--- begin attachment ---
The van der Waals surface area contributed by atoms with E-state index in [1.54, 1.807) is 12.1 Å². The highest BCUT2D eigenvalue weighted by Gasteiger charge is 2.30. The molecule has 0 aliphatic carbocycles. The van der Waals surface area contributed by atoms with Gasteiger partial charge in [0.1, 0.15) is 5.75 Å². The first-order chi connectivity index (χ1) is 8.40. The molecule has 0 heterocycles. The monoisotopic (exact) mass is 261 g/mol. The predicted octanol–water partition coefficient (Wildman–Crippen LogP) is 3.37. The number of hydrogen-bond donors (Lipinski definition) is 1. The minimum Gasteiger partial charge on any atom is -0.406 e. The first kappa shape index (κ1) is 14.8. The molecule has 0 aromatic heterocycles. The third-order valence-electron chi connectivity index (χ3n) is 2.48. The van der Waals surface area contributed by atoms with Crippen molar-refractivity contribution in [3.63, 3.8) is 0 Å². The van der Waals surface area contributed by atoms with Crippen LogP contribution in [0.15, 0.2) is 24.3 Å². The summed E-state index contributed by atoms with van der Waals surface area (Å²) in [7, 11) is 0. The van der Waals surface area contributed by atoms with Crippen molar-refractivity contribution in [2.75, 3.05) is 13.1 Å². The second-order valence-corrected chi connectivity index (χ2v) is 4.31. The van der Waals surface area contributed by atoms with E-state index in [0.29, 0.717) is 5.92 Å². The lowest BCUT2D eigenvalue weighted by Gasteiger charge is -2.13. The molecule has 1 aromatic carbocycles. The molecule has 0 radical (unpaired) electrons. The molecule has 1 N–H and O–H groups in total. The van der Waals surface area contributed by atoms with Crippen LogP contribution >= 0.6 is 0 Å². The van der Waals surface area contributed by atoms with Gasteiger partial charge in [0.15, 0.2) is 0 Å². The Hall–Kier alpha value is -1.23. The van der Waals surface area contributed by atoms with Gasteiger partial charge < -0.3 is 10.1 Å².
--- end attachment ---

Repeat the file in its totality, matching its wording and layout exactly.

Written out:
The van der Waals surface area contributed by atoms with E-state index in [1.54, 1.807) is 12.1 Å². The highest BCUT2D eigenvalue weighted by Gasteiger charge is 2.30. The molecule has 0 aliphatic carbocycles. The van der Waals surface area contributed by atoms with Gasteiger partial charge in [0.1, 0.15) is 5.75 Å². The first-order chi connectivity index (χ1) is 8.40. The molecule has 0 heterocycles. The monoisotopic (exact) mass is 261 g/mol. The predicted octanol–water partition coefficient (Wildman–Crippen LogP) is 3.37. The number of hydrogen-bond donors (Lipinski definition) is 1. The minimum Gasteiger partial charge on any atom is -0.406 e. The first kappa shape index (κ1) is 14.8. The molecule has 0 aromatic heterocycles. The third-order valence-electron chi connectivity index (χ3n) is 2.48. The van der Waals surface area contributed by atoms with Crippen molar-refractivity contribution in [3.63, 3.8) is 0 Å². The van der Waals surface area contributed by atoms with Crippen LogP contribution in [0.15, 0.2) is 24.3 Å². The summed E-state index contributed by atoms with van der Waals surface area (Å²) in [7, 11) is 0. The van der Waals surface area contributed by atoms with Crippen molar-refractivity contribution in [2.75, 3.05) is 13.1 Å². The second-order valence-corrected chi connectivity index (χ2v) is 4.31. The van der Waals surface area contributed by atoms with E-state index in [0.29, 0.717) is 5.92 Å². The lowest BCUT2D eigenvalue weighted by Gasteiger charge is -2.13. The molecule has 1 aromatic carbocycles. The molecule has 0 radical (unpaired) electrons. The molecule has 1 N–H and O–H groups in total. The van der Waals surface area contributed by atoms with Crippen LogP contribution >= 0.6 is 0 Å². The van der Waals surface area contributed by atoms with Gasteiger partial charge in [0.15, 0.2) is 0 Å². The Hall–Kier alpha value is -1.23. The van der Waals surface area contributed by atoms with Gasteiger partial charge < -0.3 is 10.1 Å².